Even though we sent all messages, some could have disappeared along the way. But what if we wanted to repeat the message or analyze the sent notifications? Since we didn’t store those messages anywhere, this would be impossible. There were some traces of them left in the logs but inspecting the logs for statistical purposes is not practical. Therefore, we needed to develop a storage service where all those messages could be securely stored for a specified amount of time. If we wanted to analyze those messages or resend them, we could go back to that service. 

The storage service serves as an intermediary between the Communicator and the final service, such as Lamanche in our example. That was how Paragon Notificator was born.

It’s important not to confuse Communicator and Notificator because the former sends the messages to clients and Notificator stores those messages.

The following diagram shows how Notificator works:

Diagram to illustrate how notofication works in production

As you can see in the diagram, on the top left, there is a client (for illustrative purposes, it’s Lamanche). The Kafka client, as shown on the left, has not yet been finalized, so we’re still using RabbitMQ for now. Lamanche sends a message to a message broker. The Notificator reads that message (the Notificator also has public REST APIs that can be used to read notifications).

The Notificator sends the message via RabbitMQ to the Communicator, which forwards the message to the client via the WebSocket. To communicate with WebSockets, the Communicator uses Microsoft framework SingleR, which is a powerful framework that can keep connection not only via a WebSocket but also via HTTP long polling, or iFrame.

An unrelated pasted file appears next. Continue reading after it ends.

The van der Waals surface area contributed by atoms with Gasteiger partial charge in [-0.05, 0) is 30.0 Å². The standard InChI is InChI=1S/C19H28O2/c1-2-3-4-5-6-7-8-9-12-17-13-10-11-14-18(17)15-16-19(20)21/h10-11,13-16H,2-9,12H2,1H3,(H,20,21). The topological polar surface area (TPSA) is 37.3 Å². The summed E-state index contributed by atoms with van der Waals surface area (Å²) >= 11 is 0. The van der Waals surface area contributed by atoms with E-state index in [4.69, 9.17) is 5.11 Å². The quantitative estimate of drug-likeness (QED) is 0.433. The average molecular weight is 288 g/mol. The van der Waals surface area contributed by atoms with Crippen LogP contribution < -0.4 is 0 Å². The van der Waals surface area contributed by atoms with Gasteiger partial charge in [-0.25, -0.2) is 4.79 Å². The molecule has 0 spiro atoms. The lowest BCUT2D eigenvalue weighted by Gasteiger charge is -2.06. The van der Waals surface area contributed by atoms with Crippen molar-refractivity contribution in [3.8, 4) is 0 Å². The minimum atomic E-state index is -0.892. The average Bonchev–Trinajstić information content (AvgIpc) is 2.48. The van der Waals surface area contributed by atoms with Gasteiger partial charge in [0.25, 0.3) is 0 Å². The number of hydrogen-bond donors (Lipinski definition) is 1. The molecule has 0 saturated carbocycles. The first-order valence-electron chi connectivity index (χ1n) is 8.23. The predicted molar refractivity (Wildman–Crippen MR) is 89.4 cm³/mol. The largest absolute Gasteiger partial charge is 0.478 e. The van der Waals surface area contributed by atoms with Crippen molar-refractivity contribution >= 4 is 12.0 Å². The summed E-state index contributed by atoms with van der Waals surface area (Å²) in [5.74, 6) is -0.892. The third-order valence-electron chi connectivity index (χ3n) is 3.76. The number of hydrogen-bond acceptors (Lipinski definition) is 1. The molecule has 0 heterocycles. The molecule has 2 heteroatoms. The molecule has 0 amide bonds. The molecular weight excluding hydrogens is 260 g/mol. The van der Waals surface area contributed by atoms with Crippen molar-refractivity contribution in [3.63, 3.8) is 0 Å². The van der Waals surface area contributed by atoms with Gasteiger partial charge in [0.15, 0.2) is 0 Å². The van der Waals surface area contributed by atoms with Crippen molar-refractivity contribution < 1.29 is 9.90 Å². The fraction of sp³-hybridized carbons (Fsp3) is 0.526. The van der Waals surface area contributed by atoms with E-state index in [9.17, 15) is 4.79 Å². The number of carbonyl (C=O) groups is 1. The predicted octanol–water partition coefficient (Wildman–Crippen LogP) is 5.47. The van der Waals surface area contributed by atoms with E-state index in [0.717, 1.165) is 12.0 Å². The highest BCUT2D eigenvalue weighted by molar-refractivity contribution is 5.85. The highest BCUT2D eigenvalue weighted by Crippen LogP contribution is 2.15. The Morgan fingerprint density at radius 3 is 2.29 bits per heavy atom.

How Paragon Notificator works

Now, a few words on how Paragon Notificator works. The service doesn’t do anything special and thus, doesn’t offer sophisticated functionality apart from receiving, storing, and sending messages, which all occurs through the message broker.

The following table shows how Notificator works.

Notificator service database structure

From the three tables above, you can see that there are notifications in the form of JSON, the list of recipients, and acknowledgments that confirm reading or receiving a notification (whichever a user chooses). Those acknowledgments are taken out of the Notificator’s RESTs.

What follows is an example of REST, which accepts a NotificationID and thus, eliminates the need to read the actual notification.

Code snippets that show how the Notificator works

For example, we have the following test for Lamanche:

In the above test, the connection to the Communicator opens, the filter gets registered (an example filter was given at the beginning of the article), and two actions are registered in Lamanche: pushing of a start and stop buttons or
Manager.Start ();
Manager.Stop ();

As a result, in addition to the notifications that will settle in the logs, we’ll also get an entry in PostgreSQL in two tables: for the notifications and recipients.

Additional entry into Postgre tables for notifications and recipients

OnHandler shows the event that came via the WebSocket.

We performed two operations, ‘start’ and ‘stop,’ and received two corresponding events.

There’s nothing of interest in particular here, except for probably the fields From and To, where the latter is empty because we’ve started the work but have not yet finished it.

Start event data line with the empty "to" field because we haven't finished the work yet

The second event has both From and To fields.

In Postgres, we’ll also see two registered events:

Correspondingly, those two events now appear in both Recipients and Notifications tables. However, In the above screenshot, you’ll see four registered events, but there are only two (a bug that has yet to be fixed).

As part of this task, we’ve also refactored Event Filter, and its functionality (filtering by subscriptions and events) is now being migrated to the Communicator. After we complete the migration process, we can get rid of the Event Filter. There’s something we have yet to complete in the Communicator for this to work, but we are close to finishing the migration process.

Frequently asked questions

How is the “read’ status realized?

Through REST API. The Notificator has public RESTs. For example, if you come to the following REST and pull a resource, the notification will change its status to “read” and will be written in the database in the Acknowledgements table.